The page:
Semidiagrammatic view of a portion of the mucous membrane of the tongue. Two fungiform papillae are shown. On some of the filiform papillae the epithelial prolongations stand erect, in one they are spread out, and in three they are folded in.
The filiform papillae (singular: papilla) are one of the four types of lingual papillae, small prominences on the surface of the tongue. The filiform papillae are thin, long "V"-shaped cones that don't contain taste buds but are the most numerous, covering most of the dorsum (upper surface). These papillae are mechanical and not involved in gustation.
They are small and arranged in lines parallel to the V-shaped row of circumvallate papillae, except at the tip of the tongue where they are aligned transversely. Projecting from their apices are numerous filamentous processes, or secondary papillae. These are of a whitish tint, owing to the thickness and density of the epithelium of which they are composed. This epithelium has undergone a peculiar modification as the cells have become cornified and elongated into dense, imbricated, brush-like processes.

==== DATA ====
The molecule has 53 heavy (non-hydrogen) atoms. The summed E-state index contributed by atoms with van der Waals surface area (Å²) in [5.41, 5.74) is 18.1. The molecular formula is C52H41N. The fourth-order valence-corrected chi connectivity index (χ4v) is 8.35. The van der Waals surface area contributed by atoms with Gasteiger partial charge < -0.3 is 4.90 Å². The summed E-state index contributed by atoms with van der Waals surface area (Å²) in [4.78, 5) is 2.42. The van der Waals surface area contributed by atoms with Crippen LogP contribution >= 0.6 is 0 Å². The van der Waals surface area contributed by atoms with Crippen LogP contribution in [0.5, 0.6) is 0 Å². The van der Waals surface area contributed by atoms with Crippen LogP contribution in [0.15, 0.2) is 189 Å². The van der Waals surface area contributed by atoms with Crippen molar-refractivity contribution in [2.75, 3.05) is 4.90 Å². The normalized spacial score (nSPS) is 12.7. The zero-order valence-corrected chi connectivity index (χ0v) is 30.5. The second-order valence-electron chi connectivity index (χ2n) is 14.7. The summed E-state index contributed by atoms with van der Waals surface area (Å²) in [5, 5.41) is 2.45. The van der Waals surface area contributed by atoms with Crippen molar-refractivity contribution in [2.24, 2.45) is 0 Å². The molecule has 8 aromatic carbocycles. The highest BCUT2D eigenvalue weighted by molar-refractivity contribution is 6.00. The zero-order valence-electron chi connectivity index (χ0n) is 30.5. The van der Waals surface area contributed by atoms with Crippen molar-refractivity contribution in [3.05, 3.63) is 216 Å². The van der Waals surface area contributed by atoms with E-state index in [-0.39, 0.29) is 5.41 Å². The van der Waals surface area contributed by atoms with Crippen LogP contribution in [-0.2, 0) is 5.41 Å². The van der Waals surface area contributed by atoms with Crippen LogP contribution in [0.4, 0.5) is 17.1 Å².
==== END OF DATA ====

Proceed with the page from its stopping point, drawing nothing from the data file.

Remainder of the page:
They contain also a number of elastic fibers, which render them firmer and more elastic than the papillae of mucous membrane generally. The larger and longer papillae of this group are sometimes termed papillae conicae. Fungiform papillae are found dispersed throughout the filiform papillae.